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Billionaire Thiel Supports Encryption as U.S. Pushes for Access

Ben Brody

(Bloomberg) -- Peter Thiel, the Silicon Valley billionaire and board member of Facebook Inc., pushed back against the U.S. government’s efforts to get technology companies to provide law enforcement access to encrypted communications.

The comments by Thiel, who is among the tech industry’s most vocal supporters of President Donald Trump, emerged Sunday amid revelations of an apparently separate FBI initiative to bolster monitoring of threats via social media.

“We should be supportive of encryption,” Thiel said in an interview on Fox News’s “Sunday Morning Futures” when asked about the Federal Bureau of Investigation bid.

“If you deencrypt everything, maybe stuff goes back to our rivals in China,” Thiel said. “Maybe the FBI gets the information, maybe other people get it. I don’t trust the FBI to keep it protected inside the FBI.”

It’s a somewhat odd contention for Thiel, who co-founded data-analytics company Palantir Technologies Inc. The company works closely with police departments and U.S. government agencies, including the Defense Department, Homeland Security and the Internal Revenue Service.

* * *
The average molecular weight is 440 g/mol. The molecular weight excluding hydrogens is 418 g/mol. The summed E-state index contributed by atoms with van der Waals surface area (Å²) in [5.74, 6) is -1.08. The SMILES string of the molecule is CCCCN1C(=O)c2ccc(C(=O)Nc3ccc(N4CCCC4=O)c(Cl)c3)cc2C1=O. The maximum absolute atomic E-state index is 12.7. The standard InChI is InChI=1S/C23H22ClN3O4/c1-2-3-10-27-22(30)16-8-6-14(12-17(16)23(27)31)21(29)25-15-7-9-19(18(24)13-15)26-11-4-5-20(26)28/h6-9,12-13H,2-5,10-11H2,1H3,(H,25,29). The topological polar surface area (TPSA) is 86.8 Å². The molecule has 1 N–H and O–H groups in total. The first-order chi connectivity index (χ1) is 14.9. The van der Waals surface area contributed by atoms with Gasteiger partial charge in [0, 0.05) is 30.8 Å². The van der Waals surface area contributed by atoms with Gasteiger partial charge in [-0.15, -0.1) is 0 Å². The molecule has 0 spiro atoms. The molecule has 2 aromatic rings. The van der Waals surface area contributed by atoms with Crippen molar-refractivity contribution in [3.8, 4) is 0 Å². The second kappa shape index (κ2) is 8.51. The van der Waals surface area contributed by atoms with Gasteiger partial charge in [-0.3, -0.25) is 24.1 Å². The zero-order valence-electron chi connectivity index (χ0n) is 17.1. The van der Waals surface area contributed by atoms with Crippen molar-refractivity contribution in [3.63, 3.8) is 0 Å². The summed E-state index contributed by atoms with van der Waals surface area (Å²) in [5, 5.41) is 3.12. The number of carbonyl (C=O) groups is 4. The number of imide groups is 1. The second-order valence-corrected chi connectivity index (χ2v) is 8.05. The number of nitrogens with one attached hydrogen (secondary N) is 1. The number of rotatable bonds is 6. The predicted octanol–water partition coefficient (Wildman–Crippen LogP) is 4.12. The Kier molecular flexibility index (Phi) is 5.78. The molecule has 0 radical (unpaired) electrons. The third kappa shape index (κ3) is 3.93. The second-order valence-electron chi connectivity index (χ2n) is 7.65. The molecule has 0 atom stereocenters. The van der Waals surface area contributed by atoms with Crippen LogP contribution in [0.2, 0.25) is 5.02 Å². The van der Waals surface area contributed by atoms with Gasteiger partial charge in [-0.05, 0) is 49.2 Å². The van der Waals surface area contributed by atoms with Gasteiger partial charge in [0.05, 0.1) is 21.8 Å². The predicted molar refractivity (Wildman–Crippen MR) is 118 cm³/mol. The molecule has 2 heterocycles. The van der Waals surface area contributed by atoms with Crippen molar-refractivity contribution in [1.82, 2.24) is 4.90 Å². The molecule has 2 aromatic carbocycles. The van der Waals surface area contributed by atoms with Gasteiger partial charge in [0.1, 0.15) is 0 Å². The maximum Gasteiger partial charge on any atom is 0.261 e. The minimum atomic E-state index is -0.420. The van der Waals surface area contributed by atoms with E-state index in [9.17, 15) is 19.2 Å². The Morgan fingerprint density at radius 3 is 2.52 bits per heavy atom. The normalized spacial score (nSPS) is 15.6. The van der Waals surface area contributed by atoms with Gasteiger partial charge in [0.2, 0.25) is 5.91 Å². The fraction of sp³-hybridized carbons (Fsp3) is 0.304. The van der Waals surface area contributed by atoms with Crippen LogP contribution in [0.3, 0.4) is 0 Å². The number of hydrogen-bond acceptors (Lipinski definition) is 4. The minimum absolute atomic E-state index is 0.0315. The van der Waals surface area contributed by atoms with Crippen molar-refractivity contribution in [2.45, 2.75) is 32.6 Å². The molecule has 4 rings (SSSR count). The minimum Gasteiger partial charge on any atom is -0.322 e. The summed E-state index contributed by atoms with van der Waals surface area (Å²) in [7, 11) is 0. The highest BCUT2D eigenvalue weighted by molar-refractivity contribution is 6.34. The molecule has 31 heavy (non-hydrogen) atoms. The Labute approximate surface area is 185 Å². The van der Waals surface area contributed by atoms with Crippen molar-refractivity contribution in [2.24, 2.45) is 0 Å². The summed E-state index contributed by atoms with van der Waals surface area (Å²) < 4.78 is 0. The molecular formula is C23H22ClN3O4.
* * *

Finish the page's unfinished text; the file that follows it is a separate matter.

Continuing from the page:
In July, Attorney General William Barr issued a sharp warning that time may be running out for companies such as Facebook to come to a voluntary agreement with law enforcement over access to users’ messages. Privacy advocates have long insisted that so-called backdoors into encrypted messages would threaten political speech around the world and open communications to access by bad actors.

‘Less Privacy’

“The dogmatic backdoor to encryption that the FBI pushes is something I would disagree with,” Thiel said. Having impenetrable encryption could pose challenges for law enforcement, he said, but accommodating the U.S. demands “also can mean that you have less privacy.”

Thiel was asked about a recent FBI request for proposals from companies for tools that would allow the agency to monitor social media “in order to mitigate multifaceted threats.” But he spoke primarily about encryption that makes private messages readable only to sender and recipient, which has been the focus of years of tension between law enforcement and technology companies because of its use in an array of crimes.

The FBI bid doesn’t require the breaking of codes and is described as a “public records contract.”

FBI’s Bid

The FBI initiative, which was posted in July and was earlier reported by the Wall Street Journal, doesn’t mention Facebook in particular, but comes as the world’s largest social media site is under fire for its handling of users’ information. The pressure culminated in $5 billion settlement with the Federal Trade Commission last month that required the company to keep a tighter leash on its data.

Facebook’s posted policies say that it discloses account records in response to subpoenas and other valid legal processes, and it will work with law enforcement when it believes “there is a genuine risk of physical harm or direct threats to public safety.” It bans developers, however, from using its data “to provide tools that are used for surveillance.”